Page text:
8 Delectable Asian Desserts to Add to Your Recipe Repertoire
If the first thing you think of when trying to conjure up the perfect finish to a spectacular Asian feast is a mango ice cream, congratulations! You just won the boring dessert award. Well, we’re joking, but still – there are a gazillion different options for sticky, sweet, unctuous desserts using sugar, spice and all things nice. Add these delectable Asian desserts to your recipe repertoire and everyone will want an invite to your next dinner party.
Black Sesame Honey Custards
Photo and recipe courtesy of Serious Eats
These jiggly, creamy and delightfully light custards are flavoured and sweetened with honey – and made with just five ingredients, they have a similar texture to a panna cotta but are much simpler to make than you might think. No worrying about putting ramekins into a water bath and making sure that the boiling hot water doesn’t slosh everywhere as you pull the dish out of the oven. Mix cream, milk, gelatin, honey and ground toasted sesame seed – pour into ramekins, chill and leave to set. Voila! Perfect dessert.
Mango Cobbler with Coconut Cream
Photo and recipe courtesy of The Kitchn
Mango based desserts aren’t all bad. But there’s much, much more that you can do with them than blend with sugar and throw into an ice cream maker. In fact, mango is surprisingly versatile – and particularly yummy when cooked. A sweet, comforting dessert that is the perfect finish to your favourite Asian meal, the gloriously doughy coconut cobbler topping soaks up the warm, juicy mangoes brilliantly.
Vanilla Roasted Pears
Photo and recipe courtesy of Smitten Kitchen
There’s something about whole roasted pears that just looks so fabulous – very much like you know exactly what you’re doing. They’re what I like to call the perfect show-off dessert – and luckily, they are super, super, SUPER easy to make. This recipe uses vanilla pods and butter for flavour, resulting in a divine pear caramel that’s just begging to be poured over vanilla ice cream – but it’s also really easily adaptable, too. Add a pinch of cardamom, a sprinkle of sesame seeds or just a handful of crushed blanched almonds – whatever you like, really, and serve with ice cream, or a pastry or cake of some sort to soak up all of that delicious caramel.
Vietnamese Coffee Tart with Fresh Pomegranate
Coffee? Check. Condensed milk? Check? Ever so crisp pastry shell that practically melts in the mouth? Check! Making things even more mouth-watering is the addition of sweet and slightly sour pomegranate. Now, you may think it has no place near coffee – but it helps to pep things up and cuts through all of that rich, super-sweet flavour from the coffee curd. If that really isn’t your cup of tea however, you could omit the pomegranate and add a light sprinkling of cocoa powder instead. And don’t, under any circumstances, leave the lemon juice out of the pastry. It’ll provide just the right amount of flakiness to the crust.
Green Tea Ice Cream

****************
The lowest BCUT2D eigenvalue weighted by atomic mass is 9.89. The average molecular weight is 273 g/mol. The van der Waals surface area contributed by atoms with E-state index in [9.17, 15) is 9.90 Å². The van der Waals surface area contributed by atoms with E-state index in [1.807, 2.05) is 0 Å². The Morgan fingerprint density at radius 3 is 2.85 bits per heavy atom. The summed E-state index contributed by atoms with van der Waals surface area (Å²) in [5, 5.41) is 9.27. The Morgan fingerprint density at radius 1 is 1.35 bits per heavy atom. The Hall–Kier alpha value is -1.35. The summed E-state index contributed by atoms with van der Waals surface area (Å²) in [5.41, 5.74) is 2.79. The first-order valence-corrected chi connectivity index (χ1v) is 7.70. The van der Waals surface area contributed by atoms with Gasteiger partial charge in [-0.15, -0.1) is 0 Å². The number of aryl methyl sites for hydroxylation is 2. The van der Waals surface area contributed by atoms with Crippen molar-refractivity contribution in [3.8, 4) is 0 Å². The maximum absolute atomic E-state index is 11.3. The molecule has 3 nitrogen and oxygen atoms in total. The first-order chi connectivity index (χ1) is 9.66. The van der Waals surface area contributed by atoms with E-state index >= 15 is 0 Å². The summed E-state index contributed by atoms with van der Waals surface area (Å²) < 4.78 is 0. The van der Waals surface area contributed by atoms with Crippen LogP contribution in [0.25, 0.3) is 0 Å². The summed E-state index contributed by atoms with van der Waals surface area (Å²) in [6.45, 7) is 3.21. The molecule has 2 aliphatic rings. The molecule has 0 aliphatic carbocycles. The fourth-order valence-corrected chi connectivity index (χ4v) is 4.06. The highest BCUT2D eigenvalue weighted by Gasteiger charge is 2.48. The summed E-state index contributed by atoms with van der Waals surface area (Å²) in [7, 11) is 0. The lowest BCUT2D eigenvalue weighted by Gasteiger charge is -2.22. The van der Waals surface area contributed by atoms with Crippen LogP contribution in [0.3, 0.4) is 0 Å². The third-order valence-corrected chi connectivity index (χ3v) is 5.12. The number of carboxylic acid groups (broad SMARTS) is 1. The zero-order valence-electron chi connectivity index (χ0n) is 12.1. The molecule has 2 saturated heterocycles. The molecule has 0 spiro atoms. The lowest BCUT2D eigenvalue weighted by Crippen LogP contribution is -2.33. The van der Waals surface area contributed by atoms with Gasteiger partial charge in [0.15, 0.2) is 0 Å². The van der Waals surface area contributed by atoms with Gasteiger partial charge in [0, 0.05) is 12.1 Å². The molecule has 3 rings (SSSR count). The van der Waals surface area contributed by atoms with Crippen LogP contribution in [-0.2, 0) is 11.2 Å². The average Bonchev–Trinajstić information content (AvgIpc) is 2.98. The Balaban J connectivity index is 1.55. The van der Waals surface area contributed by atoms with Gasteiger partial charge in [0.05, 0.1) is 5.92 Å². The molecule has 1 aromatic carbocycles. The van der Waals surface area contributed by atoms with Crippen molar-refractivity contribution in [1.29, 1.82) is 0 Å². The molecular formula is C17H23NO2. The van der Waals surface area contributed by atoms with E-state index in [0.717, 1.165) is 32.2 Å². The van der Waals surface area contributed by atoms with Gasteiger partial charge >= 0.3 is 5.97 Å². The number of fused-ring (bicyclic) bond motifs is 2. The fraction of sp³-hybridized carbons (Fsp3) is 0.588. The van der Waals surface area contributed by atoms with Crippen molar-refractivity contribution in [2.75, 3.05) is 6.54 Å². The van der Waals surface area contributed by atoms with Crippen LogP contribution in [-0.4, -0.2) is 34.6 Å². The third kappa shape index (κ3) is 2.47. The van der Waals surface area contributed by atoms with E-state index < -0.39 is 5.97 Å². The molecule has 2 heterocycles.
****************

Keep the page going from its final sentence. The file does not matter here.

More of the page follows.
Photo and recipe courtesy of Gourmet via Epicurious
When you just don’t have the energy to do lots of chopping, roasting, mixing and baking – in other words, when you just want to throw something into a blender or an ice cream machine, this green tea ice cream recipe will fast become your saviour. With a silky smooth mouth feel that’s not too greasy – heavy cream is cut with whole milk to create a lighter finish – it’s a make-ahead dessert that can eaten as-is or spooned atop of your fave chocolate cake. Don’t skimp on the eggs, either – they add richness and also create a delicious texture.
Pomegranate Fortune Cookies
Photo and recipe courtesy of What Jew Wanna Eat (a Jewish cooking site, but it’s a Chinese recipe)
Fortune cookies have a bit of a bad rep – either they’re the bearer of bad news, ridiculously difficult to make, or they’re far too sweet. Well, if you follow a good recipe (or – and here’s our top tip – make a double batch so that you can get plenty of practice and get your technique bang on) they’re actually a lot easier to make than you might think. This recipe uses pomegranate juice, which gives the cookies a slightly sweet flavour and a gorgeous pinky purple hue.
Photo and recipe courtesy of Pinch of Yum
These little soft, squishy, coconutty balls of loveliness remind me a little bit of chocolate truffles. Not in the way that they taste, mind – just in the way that you have to roll them between sugared hands before rolling in the topping/coating of your choice. They’re particularly yummy warm (and it’s unlikely that you’ll be able to keep your hands off them long enough for them to cool down – they are that good), although they’re also good cooled, wrapped in cellophane and tied with ribbon and given away as gifts. And if you have kids? Add a few drops of food coloring to the flour mix to make palitaw that are all sorts of pretty colors.
Mango Lassi Popsicles
Photo and recipe courtesy of A Spicy Perspective
Finally, for something a little bit fun and frivolous – all of the fresh, lightly spiced flavor of a traditional mango lassi packed into our favorite transportable dessert, the popsicle! The bottom of the popsicles are covered in a thin layer of salty pistachios to add a little bit of crunch and contrast to the sweetness. If you like, add more or less cardamom, depending on your personal preferences.
So – whether you like your dessert cold and creamy, ooey and gooey (see what we did there?!) or prefer the sticky sweet goodness that is roasted fruit with sugar and spice and all things nice, these Asian desserts have got you more than covered. Feeling adventurous? Make ‘em all. Who needs main courses? Or appetizers? You’ve got homemade ice cream. Happy cooking!